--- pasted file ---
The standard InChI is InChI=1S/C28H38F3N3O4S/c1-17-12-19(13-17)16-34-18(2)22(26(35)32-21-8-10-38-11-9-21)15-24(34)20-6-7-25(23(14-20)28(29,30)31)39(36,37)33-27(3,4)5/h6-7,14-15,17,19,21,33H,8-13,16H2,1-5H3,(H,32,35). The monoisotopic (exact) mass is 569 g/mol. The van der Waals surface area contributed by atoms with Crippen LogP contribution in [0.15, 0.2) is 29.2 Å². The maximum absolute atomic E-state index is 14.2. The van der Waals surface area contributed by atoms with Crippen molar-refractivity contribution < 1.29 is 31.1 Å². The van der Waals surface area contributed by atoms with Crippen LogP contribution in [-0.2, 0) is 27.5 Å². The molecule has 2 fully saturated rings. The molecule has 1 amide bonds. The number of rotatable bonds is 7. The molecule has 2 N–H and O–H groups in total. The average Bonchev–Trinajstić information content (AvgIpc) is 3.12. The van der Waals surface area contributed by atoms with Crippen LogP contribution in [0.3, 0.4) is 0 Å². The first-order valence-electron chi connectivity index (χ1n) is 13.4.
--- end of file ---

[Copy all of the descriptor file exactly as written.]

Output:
The standard InChI is InChI=1S/C28H38F3N3O4S/c1-17-12-19(13-17)16-34-18(2)22(26(35)32-21-8-10-38-11-9-21)15-24(34)20-6-7-25(23(14-20)28(29,30)31)39(36,37)33-27(3,4)5/h6-7,14-15,17,19,21,33H,8-13,16H2,1-5H3,(H,32,35). The monoisotopic (exact) mass is 569 g/mol. The van der Waals surface area contributed by atoms with Crippen LogP contribution in [0.15, 0.2) is 29.2 Å². The maximum absolute atomic E-state index is 14.2. The van der Waals surface area contributed by atoms with Crippen molar-refractivity contribution < 1.29 is 31.1 Å². The van der Waals surface area contributed by atoms with Crippen LogP contribution in [-0.2, 0) is 27.5 Å². The molecule has 2 fully saturated rings. The molecule has 1 amide bonds. The number of rotatable bonds is 7. The molecule has 2 N–H and O–H groups in total. The average Bonchev–Trinajstić information content (AvgIpc) is 3.12. The van der Waals surface area contributed by atoms with Crippen LogP contribution in [0.3, 0.4) is 0 Å². The first-order valence-electron chi connectivity index (χ1n) is 13.4.